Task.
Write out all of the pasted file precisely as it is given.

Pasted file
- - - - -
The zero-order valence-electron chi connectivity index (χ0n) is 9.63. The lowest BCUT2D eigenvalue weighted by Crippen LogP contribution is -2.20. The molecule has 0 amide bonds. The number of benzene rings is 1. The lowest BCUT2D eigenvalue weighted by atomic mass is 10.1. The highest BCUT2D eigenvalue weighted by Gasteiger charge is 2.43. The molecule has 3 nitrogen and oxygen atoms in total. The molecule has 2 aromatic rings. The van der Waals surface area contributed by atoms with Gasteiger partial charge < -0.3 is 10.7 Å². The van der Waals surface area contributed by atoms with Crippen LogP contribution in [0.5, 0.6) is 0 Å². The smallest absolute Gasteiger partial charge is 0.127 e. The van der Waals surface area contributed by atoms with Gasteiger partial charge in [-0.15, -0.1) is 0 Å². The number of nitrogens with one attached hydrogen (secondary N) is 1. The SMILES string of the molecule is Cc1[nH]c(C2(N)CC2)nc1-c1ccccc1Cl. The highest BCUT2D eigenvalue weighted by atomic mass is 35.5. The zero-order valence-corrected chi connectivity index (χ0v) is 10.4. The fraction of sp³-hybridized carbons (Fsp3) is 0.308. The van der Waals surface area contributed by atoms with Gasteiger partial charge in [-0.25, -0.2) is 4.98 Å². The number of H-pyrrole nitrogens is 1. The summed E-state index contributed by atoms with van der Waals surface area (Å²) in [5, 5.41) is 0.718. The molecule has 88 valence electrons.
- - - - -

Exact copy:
The zero-order valence-electron chi connectivity index (χ0n) is 9.63. The lowest BCUT2D eigenvalue weighted by Crippen LogP contribution is -2.20. The molecule has 0 amide bonds. The number of benzene rings is 1. The lowest BCUT2D eigenvalue weighted by atomic mass is 10.1. The highest BCUT2D eigenvalue weighted by Gasteiger charge is 2.43. The molecule has 3 nitrogen and oxygen atoms in total. The molecule has 2 aromatic rings. The van der Waals surface area contributed by atoms with Gasteiger partial charge < -0.3 is 10.7 Å². The van der Waals surface area contributed by atoms with Crippen LogP contribution in [0.5, 0.6) is 0 Å². The smallest absolute Gasteiger partial charge is 0.127 e. The van der Waals surface area contributed by atoms with Gasteiger partial charge in [-0.15, -0.1) is 0 Å². The number of nitrogens with one attached hydrogen (secondary N) is 1. The SMILES string of the molecule is Cc1[nH]c(C2(N)CC2)nc1-c1ccccc1Cl. The highest BCUT2D eigenvalue weighted by atomic mass is 35.5. The zero-order valence-corrected chi connectivity index (χ0v) is 10.4. The fraction of sp³-hybridized carbons (Fsp3) is 0.308. The van der Waals surface area contributed by atoms with Gasteiger partial charge in [-0.25, -0.2) is 4.98 Å². The number of H-pyrrole nitrogens is 1. The summed E-state index contributed by atoms with van der Waals surface area (Å²) in [5, 5.41) is 0.718. The molecule has 88 valence electrons.